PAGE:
After I published the blog this week on polls and confidentiality, a reader, whose name will go unmentioned, gave me a good tip on a recent news event directly on point to the corporate confidentiality issue. On September 27, 2010, Google filed a motion to intervene in the U.S. Justice Department’s antitrust enforcement action against AT&T. Google seeks to intervene to attain greater protection of its documents under a protective order already set up in the case. See: Google Wants Business Data Protected In AT&T Antitrust Case. According to this article by Mike Scarcella in the Blog of LegalTimes:
The attorneys for Google said this evening that the company provided Justice confidential documents during its probe of AT&T’s planned $39 billion acquisition of rival T-Mobile. The company wants the ability to object in advance to any public disclosure of confidential information. ….
The protective order entered in the antitrust case earlier this month fails, according to Google, to require the parties in the dispute always to provide advance notice to Google of potential disclosure of confidential information.
Google’s attorneys said they want advance notice from the lawyers in the case when certain documents may be put on the public record, mentioned in open court or given to experts.
Google provided this confidential information in response to a subpoena as part of the government’s investigation of AT&T’s planned $39 billion acquisition of T-Mobile. Google now claims that “Disclosure of such plans to competitors could not only harm Google, but likely also competition in mobile markets.” Id. For full disclosure, see the now public because filed with the court Motion and Memorandum in Support of Non-Party Google Inc.’s Motion to Intervene and supporting exhibits. It looks to be a very well done pleading as you would expect in a case of this importance. The signatories are Michael L. Keeley and John D. Harkrider of Axinn, Veltrop & Harkrider LLP.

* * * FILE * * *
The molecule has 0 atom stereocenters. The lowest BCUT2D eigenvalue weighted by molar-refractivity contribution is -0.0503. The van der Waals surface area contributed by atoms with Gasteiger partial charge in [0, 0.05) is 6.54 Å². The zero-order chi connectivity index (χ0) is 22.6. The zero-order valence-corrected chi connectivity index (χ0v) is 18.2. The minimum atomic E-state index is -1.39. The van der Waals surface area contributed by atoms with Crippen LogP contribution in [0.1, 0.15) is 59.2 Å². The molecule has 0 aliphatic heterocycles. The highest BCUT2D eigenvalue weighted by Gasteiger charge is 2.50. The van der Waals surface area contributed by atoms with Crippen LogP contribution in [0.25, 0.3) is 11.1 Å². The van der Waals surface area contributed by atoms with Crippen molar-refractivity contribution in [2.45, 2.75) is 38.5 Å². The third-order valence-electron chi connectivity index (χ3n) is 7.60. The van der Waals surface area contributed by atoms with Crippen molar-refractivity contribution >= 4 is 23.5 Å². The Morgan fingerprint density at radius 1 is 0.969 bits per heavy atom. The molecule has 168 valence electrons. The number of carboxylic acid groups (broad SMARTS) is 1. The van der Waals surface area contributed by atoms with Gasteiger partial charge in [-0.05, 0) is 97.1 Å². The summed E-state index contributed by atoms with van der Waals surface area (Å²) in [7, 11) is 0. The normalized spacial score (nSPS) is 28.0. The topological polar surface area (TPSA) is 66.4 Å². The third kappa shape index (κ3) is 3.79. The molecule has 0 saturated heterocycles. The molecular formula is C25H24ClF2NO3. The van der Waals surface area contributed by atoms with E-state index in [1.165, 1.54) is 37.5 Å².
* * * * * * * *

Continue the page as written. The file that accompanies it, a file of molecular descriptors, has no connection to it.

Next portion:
Many will smile at the irony of Google now fighting for privacy. Google has been sued many times for invading the privacy of others, especially including in Europe. See Eg.: Google, FTC settle charges of privacy violations; Google Privacy Violation Conviction: Three Executives Found Guilty In Italy; France Fines Google $142000 for Privacy Violations. What do you think?